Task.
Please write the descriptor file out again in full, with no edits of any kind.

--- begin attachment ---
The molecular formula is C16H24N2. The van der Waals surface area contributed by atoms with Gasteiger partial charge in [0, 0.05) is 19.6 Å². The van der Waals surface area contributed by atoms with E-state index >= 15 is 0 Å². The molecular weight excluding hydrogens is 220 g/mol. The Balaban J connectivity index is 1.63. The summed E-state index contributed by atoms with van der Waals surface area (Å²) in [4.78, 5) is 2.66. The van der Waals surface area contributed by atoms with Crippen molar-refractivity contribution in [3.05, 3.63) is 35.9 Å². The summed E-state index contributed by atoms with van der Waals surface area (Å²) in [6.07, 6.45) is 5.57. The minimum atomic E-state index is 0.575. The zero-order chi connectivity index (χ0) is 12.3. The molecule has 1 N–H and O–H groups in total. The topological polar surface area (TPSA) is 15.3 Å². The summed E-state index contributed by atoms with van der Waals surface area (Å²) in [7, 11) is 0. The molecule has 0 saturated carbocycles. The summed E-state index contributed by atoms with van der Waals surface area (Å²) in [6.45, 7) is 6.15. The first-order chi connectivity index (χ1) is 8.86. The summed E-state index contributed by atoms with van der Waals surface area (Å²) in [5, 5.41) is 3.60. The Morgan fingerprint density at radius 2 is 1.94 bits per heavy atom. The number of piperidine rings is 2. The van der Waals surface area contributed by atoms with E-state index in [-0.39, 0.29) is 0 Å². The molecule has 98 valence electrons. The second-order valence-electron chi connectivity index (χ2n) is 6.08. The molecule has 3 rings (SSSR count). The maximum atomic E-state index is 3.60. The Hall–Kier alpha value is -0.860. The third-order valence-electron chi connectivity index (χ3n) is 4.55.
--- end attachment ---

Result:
The molecular formula is C16H24N2. The van der Waals surface area contributed by atoms with Gasteiger partial charge in [0, 0.05) is 19.6 Å². The van der Waals surface area contributed by atoms with E-state index >= 15 is 0 Å². The molecular weight excluding hydrogens is 220 g/mol. The Balaban J connectivity index is 1.63. The summed E-state index contributed by atoms with van der Waals surface area (Å²) in [4.78, 5) is 2.66. The van der Waals surface area contributed by atoms with Crippen molar-refractivity contribution in [3.05, 3.63) is 35.9 Å². The summed E-state index contributed by atoms with van der Waals surface area (Å²) in [6.07, 6.45) is 5.57. The minimum atomic E-state index is 0.575. The zero-order chi connectivity index (χ0) is 12.3. The molecule has 1 N–H and O–H groups in total. The topological polar surface area (TPSA) is 15.3 Å². The summed E-state index contributed by atoms with van der Waals surface area (Å²) in [7, 11) is 0. The molecule has 0 saturated carbocycles. The summed E-state index contributed by atoms with van der Waals surface area (Å²) in [6.45, 7) is 6.15. The first-order chi connectivity index (χ1) is 8.86. The summed E-state index contributed by atoms with van der Waals surface area (Å²) in [5, 5.41) is 3.60. The Morgan fingerprint density at radius 2 is 1.94 bits per heavy atom. The number of piperidine rings is 2. The van der Waals surface area contributed by atoms with E-state index in [-0.39, 0.29) is 0 Å². The molecule has 98 valence electrons. The second-order valence-electron chi connectivity index (χ2n) is 6.08. The molecule has 3 rings (SSSR count). The maximum atomic E-state index is 3.60. The Hall–Kier alpha value is -0.860. The third-order valence-electron chi connectivity index (χ3n) is 4.55.